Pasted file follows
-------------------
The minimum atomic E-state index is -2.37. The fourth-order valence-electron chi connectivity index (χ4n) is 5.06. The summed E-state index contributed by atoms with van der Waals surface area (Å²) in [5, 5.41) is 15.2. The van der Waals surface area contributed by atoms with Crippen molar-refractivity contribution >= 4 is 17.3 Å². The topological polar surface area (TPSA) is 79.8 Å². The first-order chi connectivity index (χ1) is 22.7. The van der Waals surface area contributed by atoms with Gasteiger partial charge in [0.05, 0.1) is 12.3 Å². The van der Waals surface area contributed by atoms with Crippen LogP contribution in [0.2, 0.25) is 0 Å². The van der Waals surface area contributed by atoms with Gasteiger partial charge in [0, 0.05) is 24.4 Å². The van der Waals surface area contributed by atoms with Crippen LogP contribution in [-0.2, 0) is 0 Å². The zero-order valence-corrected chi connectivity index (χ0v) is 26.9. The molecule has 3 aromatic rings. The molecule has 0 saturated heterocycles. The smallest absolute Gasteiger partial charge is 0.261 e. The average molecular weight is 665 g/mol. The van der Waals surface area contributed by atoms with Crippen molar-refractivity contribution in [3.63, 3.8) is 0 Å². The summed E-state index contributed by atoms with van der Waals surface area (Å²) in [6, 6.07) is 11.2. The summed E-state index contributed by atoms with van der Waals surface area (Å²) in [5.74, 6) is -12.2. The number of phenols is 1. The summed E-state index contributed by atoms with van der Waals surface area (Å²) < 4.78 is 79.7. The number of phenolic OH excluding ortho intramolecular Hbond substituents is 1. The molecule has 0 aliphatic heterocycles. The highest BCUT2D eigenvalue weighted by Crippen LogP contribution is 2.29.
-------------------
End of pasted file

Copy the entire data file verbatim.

The minimum atomic E-state index is -2.37. The fourth-order valence-electron chi connectivity index (χ4n) is 5.06. The summed E-state index contributed by atoms with van der Waals surface area (Å²) in [5, 5.41) is 15.2. The van der Waals surface area contributed by atoms with Crippen molar-refractivity contribution >= 4 is 17.3 Å². The topological polar surface area (TPSA) is 79.8 Å². The first-order chi connectivity index (χ1) is 22.7. The van der Waals surface area contributed by atoms with Gasteiger partial charge in [0.05, 0.1) is 12.3 Å². The van der Waals surface area contributed by atoms with Crippen LogP contribution in [0.2, 0.25) is 0 Å². The van der Waals surface area contributed by atoms with Gasteiger partial charge in [0, 0.05) is 24.4 Å². The van der Waals surface area contributed by atoms with Crippen LogP contribution in [-0.2, 0) is 0 Å². The zero-order valence-corrected chi connectivity index (χ0v) is 26.9. The molecule has 3 aromatic rings. The molecule has 0 saturated heterocycles. The smallest absolute Gasteiger partial charge is 0.261 e. The average molecular weight is 665 g/mol. The van der Waals surface area contributed by atoms with Crippen molar-refractivity contribution in [3.63, 3.8) is 0 Å². The summed E-state index contributed by atoms with van der Waals surface area (Å²) in [6, 6.07) is 11.2. The summed E-state index contributed by atoms with van der Waals surface area (Å²) in [5.74, 6) is -12.2. The number of phenols is 1. The summed E-state index contributed by atoms with van der Waals surface area (Å²) < 4.78 is 79.7. The number of phenolic OH excluding ortho intramolecular Hbond substituents is 1. The molecule has 0 aliphatic heterocycles. The highest BCUT2D eigenvalue weighted by Crippen LogP contribution is 2.29.